Now, this knowledge isn’t the kind of stored knowledge where you would say: I know more than you! It’s a certain comfort that comes from encountering seemingly conflicting approaches. Her years of pushing for new information, new technique, differing expertise has made her I think a translator of sorts. What began as a serious disadvantage, not living near any instructor or suitable training at all, ended up producing a tremendous interpretative skill set and nurtured a hunger to seek out a full spectrum of expertise in fighting…and the discovery of lasting teachers who themselves are not threatened by other teachers, those who are integrative in their approach, and who take it as their mission to give their knowledge away .
I write all of this knowing that such a path is just not available or even advisable for many people. I write it still celebrating all the coaches who run their gyms, and nurture their students and fighters as best they can, creating fight families. It’s an incredibly difficult job, and apart from metaphysical positions, we are all best if we just support each other in the sport. But I also write this for the few and the rare who do not find themselves within easy reach of a gym, or a qualified gym/instructor, or even hope to escape a toxic one, to tell a different story of what is possible if the hunger burns inside of you. There is always an alternative to your training. Always. It might involve an expense that you think you cannot take on, or travel that is beyond ridiculous. It might involve offending people which is difficult especially if you are a pleaser kind of person. I cannot tell you how many times we chose to make the move to better training opportunities knowing that we probably could not afford to maintain them, or despite the travel seemingly like craziness. When things start to stagnate, or you feel like you are not being nurtured, and there is room to grow, our approach is that you just Level Up. Leveling Up means that you go and seek it out. Even if it doesn’t make logical or reasonable sense. You can always return to the way things were. This is the amazing thing about Leveling Up. It almost always produces an emotional shift, a growth that leaves you in a substantively better place than where you were before. And somehow things end up working out, almost out of the sheer will of it. It may take you a while to see the results you dream of, but what really is happening is that you are pursuing the thing you love with a passion…a passion so strong no one context can ever contain it. For those who find themselves limited in powerful ways, when the time comes Level Up.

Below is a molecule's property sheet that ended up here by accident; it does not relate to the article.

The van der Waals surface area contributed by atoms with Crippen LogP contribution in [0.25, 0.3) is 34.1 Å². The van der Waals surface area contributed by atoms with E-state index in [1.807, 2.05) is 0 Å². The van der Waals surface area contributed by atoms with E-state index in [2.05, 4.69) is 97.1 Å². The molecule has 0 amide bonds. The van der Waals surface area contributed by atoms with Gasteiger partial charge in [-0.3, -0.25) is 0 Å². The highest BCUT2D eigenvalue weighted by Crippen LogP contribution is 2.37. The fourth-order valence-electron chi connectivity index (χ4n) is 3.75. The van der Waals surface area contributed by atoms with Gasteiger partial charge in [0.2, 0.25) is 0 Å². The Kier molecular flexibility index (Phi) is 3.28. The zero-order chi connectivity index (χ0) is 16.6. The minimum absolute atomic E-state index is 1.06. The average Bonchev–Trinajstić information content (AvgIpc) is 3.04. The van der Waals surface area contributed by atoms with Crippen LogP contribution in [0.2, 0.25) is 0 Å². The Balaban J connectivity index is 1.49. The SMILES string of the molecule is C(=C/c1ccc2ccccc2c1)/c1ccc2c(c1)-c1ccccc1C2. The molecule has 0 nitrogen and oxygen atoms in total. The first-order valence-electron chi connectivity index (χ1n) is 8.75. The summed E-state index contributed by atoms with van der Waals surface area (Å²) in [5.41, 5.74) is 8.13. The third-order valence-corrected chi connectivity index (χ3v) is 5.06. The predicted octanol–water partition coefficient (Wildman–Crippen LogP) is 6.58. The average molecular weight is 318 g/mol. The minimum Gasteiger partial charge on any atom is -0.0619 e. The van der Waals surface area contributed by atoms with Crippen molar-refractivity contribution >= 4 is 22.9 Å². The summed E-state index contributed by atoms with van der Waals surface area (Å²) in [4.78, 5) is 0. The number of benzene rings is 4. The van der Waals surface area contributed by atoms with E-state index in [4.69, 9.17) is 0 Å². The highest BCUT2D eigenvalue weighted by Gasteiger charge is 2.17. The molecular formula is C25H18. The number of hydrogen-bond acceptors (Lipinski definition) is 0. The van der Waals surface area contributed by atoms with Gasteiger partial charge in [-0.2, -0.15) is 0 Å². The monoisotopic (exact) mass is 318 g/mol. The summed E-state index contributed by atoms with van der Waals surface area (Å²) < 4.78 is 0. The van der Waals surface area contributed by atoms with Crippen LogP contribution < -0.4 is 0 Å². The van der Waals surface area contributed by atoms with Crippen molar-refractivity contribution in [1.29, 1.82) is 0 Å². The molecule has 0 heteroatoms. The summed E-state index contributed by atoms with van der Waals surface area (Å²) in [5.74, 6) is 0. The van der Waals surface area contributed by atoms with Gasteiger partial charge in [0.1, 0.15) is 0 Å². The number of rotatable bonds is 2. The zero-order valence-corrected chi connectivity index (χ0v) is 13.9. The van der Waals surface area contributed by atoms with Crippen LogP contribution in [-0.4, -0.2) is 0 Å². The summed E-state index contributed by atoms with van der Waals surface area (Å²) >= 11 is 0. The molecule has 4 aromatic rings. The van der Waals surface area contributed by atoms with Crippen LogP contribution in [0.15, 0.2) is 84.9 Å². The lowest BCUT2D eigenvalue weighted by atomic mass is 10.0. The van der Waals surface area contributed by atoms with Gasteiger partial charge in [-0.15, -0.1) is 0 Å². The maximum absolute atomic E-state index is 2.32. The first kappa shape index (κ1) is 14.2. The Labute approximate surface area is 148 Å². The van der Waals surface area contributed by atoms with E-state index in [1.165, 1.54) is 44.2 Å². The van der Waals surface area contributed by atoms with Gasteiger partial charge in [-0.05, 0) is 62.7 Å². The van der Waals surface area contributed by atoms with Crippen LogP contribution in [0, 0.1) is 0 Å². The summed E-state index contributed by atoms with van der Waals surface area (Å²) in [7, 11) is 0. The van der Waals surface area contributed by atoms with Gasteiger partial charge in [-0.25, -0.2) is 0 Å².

That’s my view – Sylvie talks about this from her own perspective below.
My Addition – Sylvie von Duuglas-Ittu
Part of me yearns for the singularity of a gym or a teacher. It feels simple. It feels comforting. But a lot of it is just a fantasy because I’ve talked to enough women around the world to know that our experiences at gyms are rarely all-embracing. Saturdays are probably my favorite day of the week, as I only go to one gym here in Pattaya. My trainer over at WKO is off on Saturdays and the Sor. Klinmee gym where I go for extra clinching on most days has an earlier schedule (because the kids don’t have school), so it’s just my home gym all day. I love it. It is less work, it is less complicated; it’s simple. But it’s also incomplete. Without WKO I only have padwork once in the morning with Pi Nu, and in the afternoons I only have half as much clinching as I would otherwise because I’m not heading over to Sor. Klinmee. I added each of these other gyms because I know I need that extra work, not because I dislike my home gym.
It isn’t easy to have these multitudes of relationships and training situations; in many ways it is cumbersome, exhausting, and balancing the respect and care required to make each relationship meaningful is something that takes a lot of effort and attention. But, honestly, it’s the way it’s always been for me. I would love to have a trainer who understands my motives and works hard to teach me, help me grow and find all my fights for me. But it’s asking too much. Finding my own fights is a full-time job, how could I ask that of a trainer who has a dozen or more other students? I want a lot, so I have to do a lot for myself. And as a woman, it’s important to not put that responsibility on someone else who thinks he knows what is good for me. Pi Nu, who I adore, has come to understand what I am and actually brags about me now. But for a good, solid year or more he thought I was fighting “too much.” If I’d waited for him to understand, I wouldn’t have been doing what it is that showed him a different way to see. And so it has been with all my teachers, even when it’s difficult to navigate the misunderstandings that occur before that understanding comes.